Dolly Parton’s ‘Coat of Many Colors’ Added to Library of Congress National Registry
Dolly Parton‘s autobiographical 1971 hit, “Coat of Many Colors” is one of 25 recordings added to the Library of Congress’ National Recording Registry for 2011, bringing the Registry’s total number of recordings to 350.
Recordings are selected for inclusion on the basis of being “historically, culturally or aesthetically significant,” with the Library of Congress noting that Dolly’s song “affectionately recounts an impoverished childhood in the hills of Tennessee that was made rich by the love of her family.”
Other recordings chosen for 2011 include Patsy Montana‘s 1935 classic, “I Want to Be a Cowboy’s Sweetheart,” the first million-seller by a woman in country music; “I Feel Love” by Donna Summer; A Charlie Brown Christmas; Prince‘s Purple Rain album; and “Rapper’s Delight” by the Sugarhill Gang. See all 25 recordings selected for 2011 here and the entire recording registry here.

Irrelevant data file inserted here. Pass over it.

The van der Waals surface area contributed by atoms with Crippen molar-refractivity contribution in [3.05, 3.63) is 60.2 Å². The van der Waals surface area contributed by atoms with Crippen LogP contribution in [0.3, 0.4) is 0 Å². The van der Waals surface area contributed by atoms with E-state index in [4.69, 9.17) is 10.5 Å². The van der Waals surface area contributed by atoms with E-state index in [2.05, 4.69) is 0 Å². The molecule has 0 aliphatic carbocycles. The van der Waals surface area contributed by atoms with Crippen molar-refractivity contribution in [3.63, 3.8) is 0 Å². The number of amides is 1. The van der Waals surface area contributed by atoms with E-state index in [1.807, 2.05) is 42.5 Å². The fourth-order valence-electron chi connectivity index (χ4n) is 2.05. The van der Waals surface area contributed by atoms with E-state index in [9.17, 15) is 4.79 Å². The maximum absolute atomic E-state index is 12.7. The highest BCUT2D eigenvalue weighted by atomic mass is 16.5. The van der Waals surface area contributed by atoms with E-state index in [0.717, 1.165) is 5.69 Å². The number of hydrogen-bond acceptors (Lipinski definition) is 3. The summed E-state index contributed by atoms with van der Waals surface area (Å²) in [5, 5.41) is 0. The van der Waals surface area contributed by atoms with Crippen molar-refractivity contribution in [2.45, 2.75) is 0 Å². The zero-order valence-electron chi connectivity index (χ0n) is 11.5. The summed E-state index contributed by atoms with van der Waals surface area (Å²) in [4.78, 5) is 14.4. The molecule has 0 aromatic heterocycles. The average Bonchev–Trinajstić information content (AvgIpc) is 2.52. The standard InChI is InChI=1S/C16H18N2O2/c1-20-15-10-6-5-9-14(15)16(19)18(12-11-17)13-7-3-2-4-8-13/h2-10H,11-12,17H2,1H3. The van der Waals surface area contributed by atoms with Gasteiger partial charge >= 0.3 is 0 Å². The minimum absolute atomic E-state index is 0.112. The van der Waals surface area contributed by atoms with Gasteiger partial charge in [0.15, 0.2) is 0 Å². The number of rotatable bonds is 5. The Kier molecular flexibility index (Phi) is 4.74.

Dolly originally wrote “Coat of Many Colors” in 1969 on Porter Wagoner‘s tour bus. She recalls in her 1994 memoir, “My Life and Other Unfinished Business,” that because she couldn’t find any paper to write on, she scribbled the lyrics on the back of a dry-cleaning receipt. That receipt is on display at her Dollywood theme park in east Tennessee.
“Coat of Many Colors,” which inspired a children’s book, was also recorded by Shania Twain (with Alison Krauss and Union Station). The song is among more than a dozen of Dolly’s original tunes featured in the multi-award-winning documentary film “Hollywood to Dollywood,” just released on DVD and Blu-ray.
Watch Our Exclusive Dolly Parton Video